A 16mm camera operates similarly. The image coming through the lens is bounced by beam-splitting mirrors and then off a mirrored disc set at 45°. Unlike a DSLR, the 45° mirror in the motion picture camera doesn’t move out of the way to reveal a shutter but is itself the shutter. It is a rotary disc shutter. There are two openings on the disc, on either side, so for every 1/2 rotation, a single frame is exposed, which can be seen in glorious slow motion below.

When shooting still frames of Gav pouring water out using the same 1/60s exposure as the motion picture camera, Gav would exhibit some motion blur. Why doesn’t this happen with the motion picture camera? As we can see clearly at 1,000 fps, the film is being driven through the camera but is perfectly stationary when each frame is exposed, moving only when the rotary disc shutter is blocking the film. As Gav shows using a macro lens, there’s a metal claw that goes perfectly into the film’s sprocket hole to move it in perfect time with the selected frame rate. The entire mechanism is exact.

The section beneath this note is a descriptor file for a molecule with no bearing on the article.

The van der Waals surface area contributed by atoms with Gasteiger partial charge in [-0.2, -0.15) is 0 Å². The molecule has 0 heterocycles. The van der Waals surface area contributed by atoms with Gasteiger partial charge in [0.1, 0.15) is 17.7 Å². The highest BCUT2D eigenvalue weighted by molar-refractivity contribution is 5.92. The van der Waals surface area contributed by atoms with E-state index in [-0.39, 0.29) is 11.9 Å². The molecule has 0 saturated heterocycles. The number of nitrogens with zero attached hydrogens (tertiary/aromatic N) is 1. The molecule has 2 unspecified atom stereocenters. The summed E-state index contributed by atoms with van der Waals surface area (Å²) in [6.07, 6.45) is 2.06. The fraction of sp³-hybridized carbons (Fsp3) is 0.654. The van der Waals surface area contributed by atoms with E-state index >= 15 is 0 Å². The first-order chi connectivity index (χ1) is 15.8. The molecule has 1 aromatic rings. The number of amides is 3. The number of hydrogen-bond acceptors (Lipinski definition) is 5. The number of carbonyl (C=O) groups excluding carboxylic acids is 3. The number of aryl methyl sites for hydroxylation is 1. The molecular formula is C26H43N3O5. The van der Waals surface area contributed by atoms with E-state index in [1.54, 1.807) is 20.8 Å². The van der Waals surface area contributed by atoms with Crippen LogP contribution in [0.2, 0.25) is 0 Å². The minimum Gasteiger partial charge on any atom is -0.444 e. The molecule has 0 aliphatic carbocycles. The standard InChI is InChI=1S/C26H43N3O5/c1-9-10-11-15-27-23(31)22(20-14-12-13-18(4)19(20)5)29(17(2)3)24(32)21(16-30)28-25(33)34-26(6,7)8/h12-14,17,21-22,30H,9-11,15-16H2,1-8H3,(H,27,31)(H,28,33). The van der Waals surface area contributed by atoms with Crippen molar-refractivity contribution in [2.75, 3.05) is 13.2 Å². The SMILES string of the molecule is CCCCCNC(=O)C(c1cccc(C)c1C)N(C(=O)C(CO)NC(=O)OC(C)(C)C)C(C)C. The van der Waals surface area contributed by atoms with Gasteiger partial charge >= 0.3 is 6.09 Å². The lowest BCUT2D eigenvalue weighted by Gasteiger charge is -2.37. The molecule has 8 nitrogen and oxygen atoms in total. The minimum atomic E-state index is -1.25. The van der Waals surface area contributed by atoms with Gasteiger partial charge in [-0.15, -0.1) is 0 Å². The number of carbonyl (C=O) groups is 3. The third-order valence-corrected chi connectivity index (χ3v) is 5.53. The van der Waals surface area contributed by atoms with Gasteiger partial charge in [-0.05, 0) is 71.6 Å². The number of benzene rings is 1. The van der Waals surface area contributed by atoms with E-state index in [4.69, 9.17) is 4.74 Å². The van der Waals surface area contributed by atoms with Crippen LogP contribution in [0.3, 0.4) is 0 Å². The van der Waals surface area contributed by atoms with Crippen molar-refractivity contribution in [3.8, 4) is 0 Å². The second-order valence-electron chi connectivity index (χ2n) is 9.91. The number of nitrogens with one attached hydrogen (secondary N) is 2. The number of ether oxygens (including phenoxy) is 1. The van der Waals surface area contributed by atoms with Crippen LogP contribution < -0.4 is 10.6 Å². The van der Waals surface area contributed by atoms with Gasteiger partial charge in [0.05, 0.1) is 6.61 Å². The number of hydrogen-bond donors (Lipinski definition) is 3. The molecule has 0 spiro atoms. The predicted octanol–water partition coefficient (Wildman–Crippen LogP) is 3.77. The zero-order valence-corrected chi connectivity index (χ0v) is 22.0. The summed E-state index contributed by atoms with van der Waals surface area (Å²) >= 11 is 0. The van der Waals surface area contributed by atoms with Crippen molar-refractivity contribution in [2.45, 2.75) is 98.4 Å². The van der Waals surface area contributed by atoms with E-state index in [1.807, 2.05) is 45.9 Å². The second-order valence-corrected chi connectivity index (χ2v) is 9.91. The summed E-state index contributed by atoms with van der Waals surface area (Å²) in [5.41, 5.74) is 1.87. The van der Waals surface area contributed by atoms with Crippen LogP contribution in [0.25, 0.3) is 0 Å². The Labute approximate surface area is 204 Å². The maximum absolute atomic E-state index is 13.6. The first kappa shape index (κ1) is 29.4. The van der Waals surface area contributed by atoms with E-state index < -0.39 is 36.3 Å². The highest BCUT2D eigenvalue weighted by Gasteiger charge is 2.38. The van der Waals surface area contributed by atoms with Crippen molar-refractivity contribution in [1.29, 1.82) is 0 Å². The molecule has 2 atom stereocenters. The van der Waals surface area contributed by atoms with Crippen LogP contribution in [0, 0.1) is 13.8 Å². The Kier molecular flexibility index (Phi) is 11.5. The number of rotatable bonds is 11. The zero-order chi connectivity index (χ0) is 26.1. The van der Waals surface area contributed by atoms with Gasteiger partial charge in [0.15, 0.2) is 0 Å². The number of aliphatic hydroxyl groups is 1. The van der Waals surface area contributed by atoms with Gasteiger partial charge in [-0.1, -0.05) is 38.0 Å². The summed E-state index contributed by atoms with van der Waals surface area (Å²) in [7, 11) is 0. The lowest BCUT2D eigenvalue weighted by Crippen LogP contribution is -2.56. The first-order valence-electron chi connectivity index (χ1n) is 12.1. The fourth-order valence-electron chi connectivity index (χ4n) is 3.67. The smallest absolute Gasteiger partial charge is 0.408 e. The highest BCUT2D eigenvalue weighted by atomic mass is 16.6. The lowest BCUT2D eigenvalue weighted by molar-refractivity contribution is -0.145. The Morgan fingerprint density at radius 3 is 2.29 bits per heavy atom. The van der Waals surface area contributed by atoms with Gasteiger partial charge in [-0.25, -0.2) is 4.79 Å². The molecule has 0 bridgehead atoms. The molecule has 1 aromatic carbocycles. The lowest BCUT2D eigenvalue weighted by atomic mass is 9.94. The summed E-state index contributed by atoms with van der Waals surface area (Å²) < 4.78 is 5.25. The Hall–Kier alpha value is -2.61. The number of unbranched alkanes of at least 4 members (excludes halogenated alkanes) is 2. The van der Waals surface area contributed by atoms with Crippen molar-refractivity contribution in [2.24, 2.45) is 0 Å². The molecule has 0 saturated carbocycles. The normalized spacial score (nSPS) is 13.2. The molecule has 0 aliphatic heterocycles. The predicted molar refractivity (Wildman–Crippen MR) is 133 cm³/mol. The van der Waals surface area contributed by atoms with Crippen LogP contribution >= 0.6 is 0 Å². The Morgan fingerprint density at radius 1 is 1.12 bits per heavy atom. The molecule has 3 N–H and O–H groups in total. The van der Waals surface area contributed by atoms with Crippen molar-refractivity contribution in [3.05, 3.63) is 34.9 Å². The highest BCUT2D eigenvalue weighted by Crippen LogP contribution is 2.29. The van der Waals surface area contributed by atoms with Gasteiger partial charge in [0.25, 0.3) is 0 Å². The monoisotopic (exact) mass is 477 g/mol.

If you want to see the camera operate at 48 fps, which has a shutter speed of 1/120s, be sure to watch the full video above. You could project the film recorded at 48fps at half speed for some analog slow-motion footage.
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  1. Pingback: BenQ announces pro-level SW271C 27" 4K monitor aimed at photo and video users | godsownmedia

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On this day: Hasselblad launches first medium format mirrorless

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On this day: Hasselblad launches first medium format mirrorless


We’d never before seen so much silicon wrapped up in such a small package

Photo: Samuel Spencer